Workshop: Designing a Scholarly Digital Presence (for Graduate Students)

(English version below)

J’ai eu le plaisir de présenter un atelier sur la conceptualisation d’une présence numérique à plusieurs étudiants aux études supérieures à la Faculté d’Éducation hier. En bas je partage les diapos qui ont encadré nos discussions.

Questions que les participants ont posées

Q: La sécurité: Comment me protéger en ligne?
R: Quelques conseils — ne mettez jamais votre adresse, votre numéro de téléphone sur votre site web. Moi, personnellement, je ne mets même pas de courriel sur mon site web. Les gens peuvent me trouver à l’Université, mais je ne veux pas inviter les courriels non-solicités non plus. Il faut aussi considérer les images que tu utilises — à quel point est-ce que tu veux être identifié sur ton site web en images? Et pour ceux et celles qui travaillent dans les écoles ou dans les contextes avec les populations vulnérables, il faut aussi considérer comment les protéger. Les élèves peuvent être identifés par ton lien avec eux par exemple — alors, ne dit pas à quelle école tu travailles, même sur ton CV en ligne. Décris tes expériences et le contexte en termes généraux…mais évite de partager les informations personnelles.

Q: Où commencer?
R: Avec les affiches sur ton blogue liées à tes études. Même les analyses des articles, les commentaires et réflexions sur les idées majeures dans ton domaine — c’est un bon point de départ. Et écrivant, tu vas trouver ta voix, et tu va commencer à voir ce que tu peux faire sur ton site web professionnel. Même si éventuellement tu va écrire pour un public cible, commence en écrivant pour toi-même.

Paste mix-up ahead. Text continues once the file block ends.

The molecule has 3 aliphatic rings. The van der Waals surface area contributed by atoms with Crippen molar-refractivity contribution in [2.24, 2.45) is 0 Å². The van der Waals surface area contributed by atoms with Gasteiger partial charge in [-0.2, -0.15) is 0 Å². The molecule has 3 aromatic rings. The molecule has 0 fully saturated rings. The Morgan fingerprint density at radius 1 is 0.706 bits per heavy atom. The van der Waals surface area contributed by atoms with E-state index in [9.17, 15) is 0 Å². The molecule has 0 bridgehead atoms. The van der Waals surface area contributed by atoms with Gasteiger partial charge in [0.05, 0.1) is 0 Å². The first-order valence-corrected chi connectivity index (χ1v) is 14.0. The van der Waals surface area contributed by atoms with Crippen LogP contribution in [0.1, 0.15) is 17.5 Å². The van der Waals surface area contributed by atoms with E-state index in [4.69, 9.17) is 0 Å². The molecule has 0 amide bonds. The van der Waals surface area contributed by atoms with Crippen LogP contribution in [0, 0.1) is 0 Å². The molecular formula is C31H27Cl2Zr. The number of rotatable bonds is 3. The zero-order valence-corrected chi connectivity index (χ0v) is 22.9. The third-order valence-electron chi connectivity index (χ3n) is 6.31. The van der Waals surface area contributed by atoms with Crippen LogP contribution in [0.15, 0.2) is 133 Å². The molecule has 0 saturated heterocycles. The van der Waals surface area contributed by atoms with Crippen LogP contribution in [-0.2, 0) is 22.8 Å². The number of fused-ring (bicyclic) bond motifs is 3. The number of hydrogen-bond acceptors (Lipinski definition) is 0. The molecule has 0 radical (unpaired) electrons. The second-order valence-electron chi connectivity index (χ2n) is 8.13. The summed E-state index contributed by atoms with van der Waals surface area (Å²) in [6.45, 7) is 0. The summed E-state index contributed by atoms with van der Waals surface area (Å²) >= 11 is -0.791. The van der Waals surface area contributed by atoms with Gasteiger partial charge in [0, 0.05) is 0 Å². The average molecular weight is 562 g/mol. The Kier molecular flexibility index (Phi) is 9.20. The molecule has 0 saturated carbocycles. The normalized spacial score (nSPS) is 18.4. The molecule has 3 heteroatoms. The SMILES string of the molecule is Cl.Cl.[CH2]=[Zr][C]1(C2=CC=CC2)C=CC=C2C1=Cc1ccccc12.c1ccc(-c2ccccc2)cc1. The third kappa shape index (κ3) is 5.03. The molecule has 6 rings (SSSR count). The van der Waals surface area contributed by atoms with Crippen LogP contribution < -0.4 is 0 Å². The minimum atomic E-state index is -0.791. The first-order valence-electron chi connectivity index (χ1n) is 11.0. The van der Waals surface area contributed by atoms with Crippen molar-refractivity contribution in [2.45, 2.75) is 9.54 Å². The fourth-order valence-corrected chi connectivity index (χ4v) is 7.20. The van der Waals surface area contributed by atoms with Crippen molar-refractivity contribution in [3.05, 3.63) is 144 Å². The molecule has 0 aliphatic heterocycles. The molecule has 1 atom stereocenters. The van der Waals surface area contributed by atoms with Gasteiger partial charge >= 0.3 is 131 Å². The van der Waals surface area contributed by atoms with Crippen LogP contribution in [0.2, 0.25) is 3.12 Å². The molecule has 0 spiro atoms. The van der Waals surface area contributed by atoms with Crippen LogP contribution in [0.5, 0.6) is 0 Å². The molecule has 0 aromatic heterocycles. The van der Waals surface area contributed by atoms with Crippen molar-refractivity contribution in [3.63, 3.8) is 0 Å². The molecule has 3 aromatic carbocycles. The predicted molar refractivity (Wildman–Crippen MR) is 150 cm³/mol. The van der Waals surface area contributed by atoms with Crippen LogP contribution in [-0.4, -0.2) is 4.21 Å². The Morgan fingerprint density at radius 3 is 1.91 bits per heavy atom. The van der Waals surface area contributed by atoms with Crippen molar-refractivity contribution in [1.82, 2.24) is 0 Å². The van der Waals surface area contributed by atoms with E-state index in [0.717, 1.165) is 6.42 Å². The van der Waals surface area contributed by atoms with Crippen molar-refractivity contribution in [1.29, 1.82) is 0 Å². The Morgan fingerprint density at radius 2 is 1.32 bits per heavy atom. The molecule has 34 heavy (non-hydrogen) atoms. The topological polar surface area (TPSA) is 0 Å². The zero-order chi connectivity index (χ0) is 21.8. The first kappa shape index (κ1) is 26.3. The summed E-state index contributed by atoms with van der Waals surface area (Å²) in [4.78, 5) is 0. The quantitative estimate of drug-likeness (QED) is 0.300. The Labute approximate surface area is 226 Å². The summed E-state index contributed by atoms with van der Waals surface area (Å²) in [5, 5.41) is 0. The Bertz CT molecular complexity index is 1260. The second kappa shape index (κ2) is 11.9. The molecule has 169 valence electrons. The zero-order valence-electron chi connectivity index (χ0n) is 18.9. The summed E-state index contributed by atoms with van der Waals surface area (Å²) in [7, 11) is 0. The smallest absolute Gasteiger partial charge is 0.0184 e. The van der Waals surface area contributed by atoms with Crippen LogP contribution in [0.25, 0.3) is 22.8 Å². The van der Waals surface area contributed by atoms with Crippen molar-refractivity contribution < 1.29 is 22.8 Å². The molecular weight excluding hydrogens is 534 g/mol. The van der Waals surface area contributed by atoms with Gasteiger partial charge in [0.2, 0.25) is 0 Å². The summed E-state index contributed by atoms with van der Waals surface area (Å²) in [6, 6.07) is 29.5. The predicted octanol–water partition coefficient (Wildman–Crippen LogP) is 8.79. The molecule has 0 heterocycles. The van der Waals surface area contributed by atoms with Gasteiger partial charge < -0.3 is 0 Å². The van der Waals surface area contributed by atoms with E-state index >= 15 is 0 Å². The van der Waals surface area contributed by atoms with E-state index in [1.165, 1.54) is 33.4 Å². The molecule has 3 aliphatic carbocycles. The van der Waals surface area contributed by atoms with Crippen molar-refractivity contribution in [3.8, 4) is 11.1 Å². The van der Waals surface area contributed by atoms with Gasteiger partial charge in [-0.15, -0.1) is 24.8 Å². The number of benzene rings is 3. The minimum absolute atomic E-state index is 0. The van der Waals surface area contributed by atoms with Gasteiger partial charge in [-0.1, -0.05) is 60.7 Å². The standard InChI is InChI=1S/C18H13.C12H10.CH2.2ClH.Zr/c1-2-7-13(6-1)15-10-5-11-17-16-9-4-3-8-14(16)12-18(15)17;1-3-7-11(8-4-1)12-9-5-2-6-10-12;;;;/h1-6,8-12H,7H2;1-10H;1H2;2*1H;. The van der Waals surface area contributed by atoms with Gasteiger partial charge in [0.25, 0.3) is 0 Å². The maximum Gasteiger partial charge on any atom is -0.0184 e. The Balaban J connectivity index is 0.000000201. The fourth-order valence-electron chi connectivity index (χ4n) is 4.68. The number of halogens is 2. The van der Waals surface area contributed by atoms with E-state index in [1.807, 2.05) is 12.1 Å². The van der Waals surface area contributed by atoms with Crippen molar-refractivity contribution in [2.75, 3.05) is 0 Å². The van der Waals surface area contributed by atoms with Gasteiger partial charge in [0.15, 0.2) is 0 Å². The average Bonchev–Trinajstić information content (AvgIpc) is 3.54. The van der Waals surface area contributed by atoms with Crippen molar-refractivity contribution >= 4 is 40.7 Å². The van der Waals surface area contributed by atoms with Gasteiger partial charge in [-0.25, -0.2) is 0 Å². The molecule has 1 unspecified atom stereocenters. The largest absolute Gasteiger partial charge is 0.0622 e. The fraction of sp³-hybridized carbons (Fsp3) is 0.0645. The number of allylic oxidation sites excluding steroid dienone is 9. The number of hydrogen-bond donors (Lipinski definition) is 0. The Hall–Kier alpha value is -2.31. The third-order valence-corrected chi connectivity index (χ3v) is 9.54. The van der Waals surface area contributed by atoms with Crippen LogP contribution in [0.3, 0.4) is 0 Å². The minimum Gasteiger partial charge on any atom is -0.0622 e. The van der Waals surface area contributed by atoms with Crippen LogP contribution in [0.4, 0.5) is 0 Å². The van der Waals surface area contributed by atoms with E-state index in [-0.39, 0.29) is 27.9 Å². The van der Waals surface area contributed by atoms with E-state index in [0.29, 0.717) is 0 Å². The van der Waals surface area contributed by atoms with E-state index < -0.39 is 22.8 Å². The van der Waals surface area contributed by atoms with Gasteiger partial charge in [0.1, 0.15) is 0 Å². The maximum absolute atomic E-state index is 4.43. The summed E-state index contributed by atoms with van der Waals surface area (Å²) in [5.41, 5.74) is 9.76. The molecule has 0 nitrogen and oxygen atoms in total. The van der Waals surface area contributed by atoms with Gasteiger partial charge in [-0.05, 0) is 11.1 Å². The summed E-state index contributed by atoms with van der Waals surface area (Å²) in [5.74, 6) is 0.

Q: Comment respecter et protéger la propriété intellectuelle?
Creative Commons. C’est la meilleure ressource que je connais. Tu peux mettre une license sur tes travaux et au site, tu peux aussi chercher les images, sons, de la musique créés avec une license ouverte.


I was pleased to offer a workshop to our Faculty of Education graduate students yesterday on the design and creation of a scholarly online presence. Here are the slides that framed our discussions. Participants asked several questions. Here they are with my responses:

Q: How do I keep myself safe online?
R: Obviously, you want to keep your identity safe. So, follow basic rules like never putting up your home address, telephone number or even your email. You might include this information on a CV that you would send with a specific job application, but online, provide a different CV. Focus only on your work and don’t give the personal info. If someone wants to find my email, they can always do so at the University website. I don’t want to make it too easy for people to gather up all of that information from one place. In addition to protecting your own identity, you also need to protect the identities of your students and research participants because they can be identified through you if you give out too much info — like the school where you work or conduct research.

Q: Where should I start?
R: Start by writing about what you’re thinking about in your PhD or M.A. classes. Are you analyzing an article or trying to make connections between a body of literature and your own professional practice? Write about that. There is inherent value in this work TO YOU — and even though you will eventually want to create something that is of value to others, as you get started, I recommend writing for yourself. Synthesize your ideas. Find your online writing voice and then scale up your work.

Q: What about intellectual property? How can I protect it?